Saturday Morning

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But we had long ago shed our busyness. The basic measure of time, the tempo around which we arranged ourselves, the water lapping, the sky slowly changing from paper white to cobalt blue, was the tempo of boating retirees. Or maybe it was the tempo of firebrand revolutionaries on a wildcat strike against industry. Either way, we were Not Working. We had desynchronized from productive time frames. My chronic sense of being late for some appointment dissolved. I heard the clicking of the musician’s shutter and looked up to see the western grebe stretching and spreading its wings. Then the western grebe retracted its wings and went back to floating.

~ Kyo Maclear, Birds Art Life: A Year of Observation 


Notes:

Just for the joy of it

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What is worth singing about? What if the song is too small? Books will tell you that birds sing for a number of reasons— to call to each other, to warn of predators, to navigate, to attract mates. But I wasn’t so much interested in what the books believed. I wanted to know what the musician believed. “Why do birds sing?” So, at the end of our first bird walk together, I asked. I wanted him to say they sing because they have to, because they must, because it is part of their very essence, an irrepressible need. […]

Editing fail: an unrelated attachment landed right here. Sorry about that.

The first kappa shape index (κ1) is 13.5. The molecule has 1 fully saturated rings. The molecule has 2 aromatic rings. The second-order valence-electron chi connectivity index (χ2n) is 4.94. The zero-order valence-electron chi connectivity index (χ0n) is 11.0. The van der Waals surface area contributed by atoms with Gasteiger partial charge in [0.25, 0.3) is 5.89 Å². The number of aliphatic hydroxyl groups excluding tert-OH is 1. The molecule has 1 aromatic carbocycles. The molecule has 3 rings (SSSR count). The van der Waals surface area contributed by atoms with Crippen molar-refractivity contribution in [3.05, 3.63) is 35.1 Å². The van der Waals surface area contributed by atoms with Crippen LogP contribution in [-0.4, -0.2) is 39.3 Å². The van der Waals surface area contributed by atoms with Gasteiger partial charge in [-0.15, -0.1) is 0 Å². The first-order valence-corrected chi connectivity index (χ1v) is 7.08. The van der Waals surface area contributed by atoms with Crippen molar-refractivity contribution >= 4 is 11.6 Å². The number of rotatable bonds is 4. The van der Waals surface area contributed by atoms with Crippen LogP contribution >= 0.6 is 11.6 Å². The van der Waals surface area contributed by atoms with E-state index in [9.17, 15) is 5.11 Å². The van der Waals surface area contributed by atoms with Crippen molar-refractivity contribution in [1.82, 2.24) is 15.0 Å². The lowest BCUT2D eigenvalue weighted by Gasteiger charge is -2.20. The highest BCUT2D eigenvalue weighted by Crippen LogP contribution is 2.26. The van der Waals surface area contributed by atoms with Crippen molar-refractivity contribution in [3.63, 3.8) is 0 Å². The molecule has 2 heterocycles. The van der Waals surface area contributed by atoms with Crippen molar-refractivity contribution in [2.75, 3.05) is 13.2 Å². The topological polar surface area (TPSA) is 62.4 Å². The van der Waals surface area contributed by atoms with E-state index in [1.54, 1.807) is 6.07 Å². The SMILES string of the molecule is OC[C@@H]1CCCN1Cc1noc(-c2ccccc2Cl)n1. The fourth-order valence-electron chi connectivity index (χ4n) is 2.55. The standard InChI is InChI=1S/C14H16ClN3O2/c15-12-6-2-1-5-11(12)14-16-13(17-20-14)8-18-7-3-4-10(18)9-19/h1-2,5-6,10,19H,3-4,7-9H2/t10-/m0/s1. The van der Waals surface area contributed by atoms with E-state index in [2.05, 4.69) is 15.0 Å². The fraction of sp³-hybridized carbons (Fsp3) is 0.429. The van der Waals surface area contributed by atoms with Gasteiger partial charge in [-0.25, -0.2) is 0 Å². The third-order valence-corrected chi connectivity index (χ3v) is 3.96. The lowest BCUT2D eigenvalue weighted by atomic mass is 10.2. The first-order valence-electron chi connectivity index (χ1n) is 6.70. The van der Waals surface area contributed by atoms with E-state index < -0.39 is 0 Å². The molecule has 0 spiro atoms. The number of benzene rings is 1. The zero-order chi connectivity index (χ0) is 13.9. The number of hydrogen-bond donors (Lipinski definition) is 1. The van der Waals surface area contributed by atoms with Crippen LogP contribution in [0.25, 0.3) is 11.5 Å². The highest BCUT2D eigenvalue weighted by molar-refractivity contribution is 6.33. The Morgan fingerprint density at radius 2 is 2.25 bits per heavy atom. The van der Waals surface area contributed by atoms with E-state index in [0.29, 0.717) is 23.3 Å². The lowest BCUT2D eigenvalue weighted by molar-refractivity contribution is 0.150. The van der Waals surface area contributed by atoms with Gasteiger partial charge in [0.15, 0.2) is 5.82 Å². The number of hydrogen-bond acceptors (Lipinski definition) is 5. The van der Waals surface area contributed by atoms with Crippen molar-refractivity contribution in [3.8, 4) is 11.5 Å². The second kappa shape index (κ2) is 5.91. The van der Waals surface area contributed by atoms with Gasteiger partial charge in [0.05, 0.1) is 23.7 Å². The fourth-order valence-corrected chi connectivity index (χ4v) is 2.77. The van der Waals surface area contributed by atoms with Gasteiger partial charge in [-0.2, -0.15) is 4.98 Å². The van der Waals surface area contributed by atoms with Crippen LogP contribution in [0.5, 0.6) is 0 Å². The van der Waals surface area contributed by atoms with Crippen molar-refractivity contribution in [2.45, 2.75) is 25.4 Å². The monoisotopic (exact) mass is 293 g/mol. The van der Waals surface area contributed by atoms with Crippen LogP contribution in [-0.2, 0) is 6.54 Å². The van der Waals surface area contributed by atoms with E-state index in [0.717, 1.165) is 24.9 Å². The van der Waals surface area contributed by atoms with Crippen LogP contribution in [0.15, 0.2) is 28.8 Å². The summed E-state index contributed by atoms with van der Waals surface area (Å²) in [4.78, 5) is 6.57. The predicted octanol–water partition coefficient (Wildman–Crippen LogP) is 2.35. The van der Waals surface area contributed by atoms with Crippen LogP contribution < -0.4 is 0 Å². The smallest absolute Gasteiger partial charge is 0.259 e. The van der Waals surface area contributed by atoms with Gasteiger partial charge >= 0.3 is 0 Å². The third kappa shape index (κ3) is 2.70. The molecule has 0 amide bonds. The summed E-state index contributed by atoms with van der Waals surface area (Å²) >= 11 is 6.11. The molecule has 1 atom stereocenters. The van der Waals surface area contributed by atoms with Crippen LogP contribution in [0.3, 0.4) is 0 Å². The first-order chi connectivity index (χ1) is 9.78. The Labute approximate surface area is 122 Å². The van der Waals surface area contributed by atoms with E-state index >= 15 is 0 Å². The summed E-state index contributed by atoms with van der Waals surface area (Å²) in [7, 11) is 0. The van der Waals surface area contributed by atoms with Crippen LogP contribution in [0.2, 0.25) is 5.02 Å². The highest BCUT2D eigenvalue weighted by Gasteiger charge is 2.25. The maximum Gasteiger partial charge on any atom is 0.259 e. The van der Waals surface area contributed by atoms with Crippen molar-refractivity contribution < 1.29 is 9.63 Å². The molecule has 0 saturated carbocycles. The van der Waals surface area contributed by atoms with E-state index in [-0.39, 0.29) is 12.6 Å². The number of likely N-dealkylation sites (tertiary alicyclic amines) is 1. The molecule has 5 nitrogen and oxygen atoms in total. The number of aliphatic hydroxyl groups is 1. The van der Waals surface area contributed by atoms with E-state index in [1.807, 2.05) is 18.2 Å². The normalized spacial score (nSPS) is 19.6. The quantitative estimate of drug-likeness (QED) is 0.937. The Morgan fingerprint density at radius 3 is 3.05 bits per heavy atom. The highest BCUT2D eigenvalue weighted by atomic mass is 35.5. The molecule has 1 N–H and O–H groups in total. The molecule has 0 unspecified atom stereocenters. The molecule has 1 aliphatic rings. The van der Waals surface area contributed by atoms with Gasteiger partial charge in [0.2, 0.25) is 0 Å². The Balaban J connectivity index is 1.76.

Slowly the musician nodded his head. Finally, he said, “Okay. It’s possible that birds may sing just for the joy of it.” I don’t know why his response made me so happy but it did.

~ Kyo Maclear, Birds Art Life: A Year of Observation 

 


Notes:

the experience altered him

bird-in-hand

The musician became a bird lover at the aviary. He tells a story of holding a dying finch one day and feeling overwhelmed by its tiny heartbeat. He had never studied a bird so closely before, never observed its delicate and immaculate plumage, and the experience altered him.

~ Kyo Maclear, Birds Art Life: A Year of Observation 

 


Notes:

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